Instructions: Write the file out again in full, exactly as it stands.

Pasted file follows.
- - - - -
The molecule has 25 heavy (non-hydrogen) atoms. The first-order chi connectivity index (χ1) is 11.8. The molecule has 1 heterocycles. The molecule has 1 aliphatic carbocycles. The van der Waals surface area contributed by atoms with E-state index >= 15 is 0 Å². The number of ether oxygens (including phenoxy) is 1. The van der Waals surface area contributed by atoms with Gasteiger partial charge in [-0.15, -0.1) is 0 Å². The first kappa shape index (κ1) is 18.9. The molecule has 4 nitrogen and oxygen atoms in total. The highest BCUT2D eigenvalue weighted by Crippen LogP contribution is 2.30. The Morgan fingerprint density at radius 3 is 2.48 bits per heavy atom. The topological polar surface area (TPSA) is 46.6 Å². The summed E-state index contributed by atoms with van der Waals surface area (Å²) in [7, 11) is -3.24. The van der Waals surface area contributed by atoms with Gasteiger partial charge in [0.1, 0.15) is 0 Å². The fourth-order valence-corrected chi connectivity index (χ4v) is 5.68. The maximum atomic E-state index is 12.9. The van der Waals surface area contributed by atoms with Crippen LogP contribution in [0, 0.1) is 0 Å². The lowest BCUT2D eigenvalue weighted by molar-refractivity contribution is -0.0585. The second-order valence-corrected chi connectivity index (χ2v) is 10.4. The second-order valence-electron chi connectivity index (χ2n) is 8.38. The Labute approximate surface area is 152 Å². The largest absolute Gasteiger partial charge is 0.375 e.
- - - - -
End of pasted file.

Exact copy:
The molecule has 25 heavy (non-hydrogen) atoms. The first-order chi connectivity index (χ1) is 11.8. The molecule has 1 heterocycles. The molecule has 1 aliphatic carbocycles. The van der Waals surface area contributed by atoms with E-state index >= 15 is 0 Å². The number of ether oxygens (including phenoxy) is 1. The van der Waals surface area contributed by atoms with Gasteiger partial charge in [-0.15, -0.1) is 0 Å². The first kappa shape index (κ1) is 18.9. The molecule has 4 nitrogen and oxygen atoms in total. The highest BCUT2D eigenvalue weighted by Crippen LogP contribution is 2.30. The Morgan fingerprint density at radius 3 is 2.48 bits per heavy atom. The topological polar surface area (TPSA) is 46.6 Å². The summed E-state index contributed by atoms with van der Waals surface area (Å²) in [7, 11) is -3.24. The van der Waals surface area contributed by atoms with Gasteiger partial charge in [0.1, 0.15) is 0 Å². The fourth-order valence-corrected chi connectivity index (χ4v) is 5.68. The maximum atomic E-state index is 12.9. The van der Waals surface area contributed by atoms with Crippen LogP contribution in [0, 0.1) is 0 Å². The lowest BCUT2D eigenvalue weighted by molar-refractivity contribution is -0.0585. The second-order valence-corrected chi connectivity index (χ2v) is 10.4. The second-order valence-electron chi connectivity index (χ2n) is 8.38. The Labute approximate surface area is 152 Å². The largest absolute Gasteiger partial charge is 0.375 e.